Nov 6, 2007, 10:10

PART II: Don't Feel Sorry For Montana Programs

By Larry Stednitz

Last month I wrote about the licensing issues in the state of Montana. This essay cuts to the very heart of the licensing issue.

I believe that all programs and schools need some form of licensing. Licensing in and of itself will not solve problems in programs, but standards are an organized way to continually improve a program's consistency of its own approaches. I also think that other important areas of concern should be addressed like, insurance, back ground checks, emergency procedures, etc. I also believe that all programs should develop some cost effective ways to complete outcome studies.

The state should impose certain standards like responsible levels of training, emergency procedures, back ground checks and the like. Beyond a number of these basic standards, the state should be provided by the programs many other areas of importance, namely clear enrollment requirements, models of care, appropriate levels of supervision, flexibility to continually improve the individual programs, outcome studies, and others. These suggestions should be determined in a collaborative manner with small and large programs alike.

Lately, there have been attacks upon the Parent Choice Schools and Programs. During the Woodbury "get together", the main topics were unethical methods of recruiting students over the Internet and issues of licensing. The picture painted is actually quite critical and frightening. If I didn't know better, I would question my own life's work! There are some problems in this field, but I seldom see them except for Internet activity I come across. I certainly think there are good programs and bad programs. Consultants let their "feet do the walking" and simply do not refer to the ones who do not live up to high standards. Montana is in the center stage of "cleaning up" the bad apples in their state and this effort is being closely watched nationwide. I wonder if the state of Montana's government agencies, the general Montana public, or for that matter, people all across the country realize what Montana programs have contributed to this important work.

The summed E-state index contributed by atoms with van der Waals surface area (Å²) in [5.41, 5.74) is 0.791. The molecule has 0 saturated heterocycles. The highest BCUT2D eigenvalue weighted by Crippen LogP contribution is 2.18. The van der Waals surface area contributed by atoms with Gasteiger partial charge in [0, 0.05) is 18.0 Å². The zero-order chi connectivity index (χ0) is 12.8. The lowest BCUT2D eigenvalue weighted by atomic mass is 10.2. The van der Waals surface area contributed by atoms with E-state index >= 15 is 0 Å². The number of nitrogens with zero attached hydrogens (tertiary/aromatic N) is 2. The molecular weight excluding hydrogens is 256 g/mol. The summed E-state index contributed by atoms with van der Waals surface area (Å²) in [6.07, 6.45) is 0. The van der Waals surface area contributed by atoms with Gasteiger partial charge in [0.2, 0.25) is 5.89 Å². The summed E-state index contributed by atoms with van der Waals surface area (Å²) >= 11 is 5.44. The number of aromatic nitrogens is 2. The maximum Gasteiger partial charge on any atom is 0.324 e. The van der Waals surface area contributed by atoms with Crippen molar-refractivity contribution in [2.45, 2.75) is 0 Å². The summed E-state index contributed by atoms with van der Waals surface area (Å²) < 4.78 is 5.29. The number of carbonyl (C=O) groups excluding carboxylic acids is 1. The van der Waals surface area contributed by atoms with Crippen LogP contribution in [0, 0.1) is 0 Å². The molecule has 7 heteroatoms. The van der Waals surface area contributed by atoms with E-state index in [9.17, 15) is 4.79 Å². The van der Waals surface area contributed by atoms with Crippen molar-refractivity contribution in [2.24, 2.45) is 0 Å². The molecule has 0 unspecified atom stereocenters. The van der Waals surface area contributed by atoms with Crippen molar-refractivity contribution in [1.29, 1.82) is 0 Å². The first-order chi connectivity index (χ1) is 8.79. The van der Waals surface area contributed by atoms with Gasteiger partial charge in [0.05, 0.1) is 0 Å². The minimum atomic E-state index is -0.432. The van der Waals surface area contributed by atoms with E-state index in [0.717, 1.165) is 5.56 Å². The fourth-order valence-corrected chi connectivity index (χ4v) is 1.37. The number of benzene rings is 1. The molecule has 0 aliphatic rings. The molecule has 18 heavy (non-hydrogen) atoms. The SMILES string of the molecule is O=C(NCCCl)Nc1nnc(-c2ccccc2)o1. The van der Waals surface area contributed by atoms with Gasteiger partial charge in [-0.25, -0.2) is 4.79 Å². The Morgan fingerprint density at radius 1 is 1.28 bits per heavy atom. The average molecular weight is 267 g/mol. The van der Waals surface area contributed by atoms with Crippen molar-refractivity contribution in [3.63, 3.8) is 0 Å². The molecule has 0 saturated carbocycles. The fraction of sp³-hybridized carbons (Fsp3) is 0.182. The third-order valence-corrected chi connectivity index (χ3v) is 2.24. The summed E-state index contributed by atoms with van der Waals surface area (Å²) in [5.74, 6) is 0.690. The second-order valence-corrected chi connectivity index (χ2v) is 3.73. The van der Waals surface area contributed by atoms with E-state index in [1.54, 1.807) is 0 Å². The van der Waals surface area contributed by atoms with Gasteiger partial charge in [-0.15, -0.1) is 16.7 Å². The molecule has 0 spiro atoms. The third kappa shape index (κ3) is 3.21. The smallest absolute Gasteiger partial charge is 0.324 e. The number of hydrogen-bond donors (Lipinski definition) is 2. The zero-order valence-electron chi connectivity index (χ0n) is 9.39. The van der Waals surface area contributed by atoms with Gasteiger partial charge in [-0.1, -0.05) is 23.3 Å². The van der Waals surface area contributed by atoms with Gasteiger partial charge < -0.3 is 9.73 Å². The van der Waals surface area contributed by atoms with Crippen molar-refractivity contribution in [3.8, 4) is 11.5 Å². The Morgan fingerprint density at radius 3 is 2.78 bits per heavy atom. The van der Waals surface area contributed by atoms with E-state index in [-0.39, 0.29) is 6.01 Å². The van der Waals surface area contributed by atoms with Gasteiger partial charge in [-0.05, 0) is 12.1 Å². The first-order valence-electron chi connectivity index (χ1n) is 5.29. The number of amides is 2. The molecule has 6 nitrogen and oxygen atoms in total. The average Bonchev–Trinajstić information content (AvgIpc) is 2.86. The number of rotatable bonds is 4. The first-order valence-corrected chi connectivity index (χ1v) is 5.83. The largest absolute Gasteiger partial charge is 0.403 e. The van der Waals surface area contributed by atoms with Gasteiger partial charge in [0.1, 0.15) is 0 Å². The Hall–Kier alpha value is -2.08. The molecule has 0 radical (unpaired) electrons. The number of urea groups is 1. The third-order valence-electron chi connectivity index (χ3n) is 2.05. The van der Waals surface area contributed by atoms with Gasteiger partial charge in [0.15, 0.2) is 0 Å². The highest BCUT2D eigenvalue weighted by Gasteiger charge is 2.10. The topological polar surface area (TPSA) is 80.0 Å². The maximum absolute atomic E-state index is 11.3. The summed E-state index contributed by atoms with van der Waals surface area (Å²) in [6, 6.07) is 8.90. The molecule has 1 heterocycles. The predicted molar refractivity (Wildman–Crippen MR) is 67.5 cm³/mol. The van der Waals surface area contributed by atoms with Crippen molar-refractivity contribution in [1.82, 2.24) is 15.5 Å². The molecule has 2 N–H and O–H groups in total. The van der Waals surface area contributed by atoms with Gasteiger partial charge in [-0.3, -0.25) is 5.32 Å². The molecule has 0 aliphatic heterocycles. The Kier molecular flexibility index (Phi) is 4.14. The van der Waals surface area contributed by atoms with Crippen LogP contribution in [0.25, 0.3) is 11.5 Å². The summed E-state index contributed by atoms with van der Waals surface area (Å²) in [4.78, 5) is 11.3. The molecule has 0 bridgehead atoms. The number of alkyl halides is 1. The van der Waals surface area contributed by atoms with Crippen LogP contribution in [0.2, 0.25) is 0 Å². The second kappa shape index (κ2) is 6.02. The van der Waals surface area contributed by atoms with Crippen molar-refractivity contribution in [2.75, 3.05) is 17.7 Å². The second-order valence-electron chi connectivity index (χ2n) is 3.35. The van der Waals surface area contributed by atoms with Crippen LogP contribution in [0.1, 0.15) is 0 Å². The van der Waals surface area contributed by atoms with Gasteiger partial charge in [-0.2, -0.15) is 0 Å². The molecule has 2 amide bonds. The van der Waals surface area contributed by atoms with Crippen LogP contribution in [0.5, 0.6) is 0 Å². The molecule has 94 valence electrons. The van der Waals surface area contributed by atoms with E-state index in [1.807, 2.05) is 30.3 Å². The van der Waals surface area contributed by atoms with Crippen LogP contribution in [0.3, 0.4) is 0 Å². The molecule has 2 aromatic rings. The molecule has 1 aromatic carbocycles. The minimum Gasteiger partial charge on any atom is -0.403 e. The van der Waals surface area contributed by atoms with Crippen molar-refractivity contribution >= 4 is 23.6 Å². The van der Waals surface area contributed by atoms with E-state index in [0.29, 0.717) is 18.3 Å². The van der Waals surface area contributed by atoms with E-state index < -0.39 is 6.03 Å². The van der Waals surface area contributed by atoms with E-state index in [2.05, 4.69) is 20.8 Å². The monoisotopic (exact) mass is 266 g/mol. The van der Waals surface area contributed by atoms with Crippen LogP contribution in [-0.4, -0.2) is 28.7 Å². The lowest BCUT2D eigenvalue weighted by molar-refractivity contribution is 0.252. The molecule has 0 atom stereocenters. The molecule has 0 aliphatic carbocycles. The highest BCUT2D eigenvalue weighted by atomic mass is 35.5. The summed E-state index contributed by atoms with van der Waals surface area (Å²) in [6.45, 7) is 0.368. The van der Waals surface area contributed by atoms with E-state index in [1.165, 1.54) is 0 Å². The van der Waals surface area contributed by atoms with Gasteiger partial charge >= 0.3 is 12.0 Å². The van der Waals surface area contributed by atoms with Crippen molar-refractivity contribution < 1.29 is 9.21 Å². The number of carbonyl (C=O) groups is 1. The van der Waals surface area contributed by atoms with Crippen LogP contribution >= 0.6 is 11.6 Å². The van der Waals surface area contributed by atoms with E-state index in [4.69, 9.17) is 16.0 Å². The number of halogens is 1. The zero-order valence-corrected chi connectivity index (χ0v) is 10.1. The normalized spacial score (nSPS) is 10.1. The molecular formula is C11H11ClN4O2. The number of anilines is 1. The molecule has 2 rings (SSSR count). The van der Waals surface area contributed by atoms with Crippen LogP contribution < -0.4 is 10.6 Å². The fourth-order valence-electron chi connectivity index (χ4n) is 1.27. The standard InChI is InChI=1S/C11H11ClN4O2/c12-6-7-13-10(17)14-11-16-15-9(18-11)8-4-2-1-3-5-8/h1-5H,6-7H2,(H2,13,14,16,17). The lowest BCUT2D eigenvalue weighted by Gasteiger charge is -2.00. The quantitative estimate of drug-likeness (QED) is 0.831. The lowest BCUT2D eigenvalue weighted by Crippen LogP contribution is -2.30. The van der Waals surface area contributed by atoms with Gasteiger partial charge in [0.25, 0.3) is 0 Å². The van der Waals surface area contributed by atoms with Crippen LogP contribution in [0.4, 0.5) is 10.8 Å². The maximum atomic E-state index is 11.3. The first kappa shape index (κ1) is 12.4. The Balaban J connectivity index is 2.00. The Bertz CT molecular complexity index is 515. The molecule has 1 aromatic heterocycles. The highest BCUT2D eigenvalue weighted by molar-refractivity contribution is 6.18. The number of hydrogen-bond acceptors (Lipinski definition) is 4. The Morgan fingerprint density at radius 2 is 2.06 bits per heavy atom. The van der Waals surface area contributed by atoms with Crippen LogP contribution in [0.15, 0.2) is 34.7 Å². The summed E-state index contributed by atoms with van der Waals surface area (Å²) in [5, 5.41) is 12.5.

As a consultant, I have lived and traveled extensively within the state of Montana as well as traveled to all other states. A simple visit to any number of programs in Montana would greatly open the eyes of any skeptic.

I first met Mary Alexine and Kenny Panell about ten years ago when I organized a conference in Montana, called "Beyond the Walls". Mary and Kenny had just started their program called Chrysalis located in Eureka, MT. Both were known as quality people who were accomplished in traditional, experiential and adventure therapies. I invited them to discuss their approaches to the attendees. I am fortunate to have two girls at Chrysalis now and the only complaint that I have ever heard about the program is that there is never any room! Chrysalis is known and respected all over the United States as one of the top small programs for girls within the United States and beyond.

Montana Academy was developed 10 years ago as well. Located outside of Kalispell, this program is owned and operated by some of the top clinicians in the state of Montana. The breadth and depth of the clinical and educational work at Montana Academy is impressive. Montana Academy is known across the country as one of the finest residential therapeutic schools in the United States. It is also difficult to get a child into Montana Academy. I have three families who are fortunate to have their son's enrolled in Montana Academy.

Monarch School, an emotional growth school with strong academics and an emphasis upon the arts, was founded in 2000, and quickly became the "darling" of the emotional growth schools across the country. They defined their student body early on, and work with bright and creative students who have not reached their potential. As all good schools, Monarch has stuck to its mission and families they have chosen to work with. As with the previous two programs, parents across the country work hard to get their child into Monarch.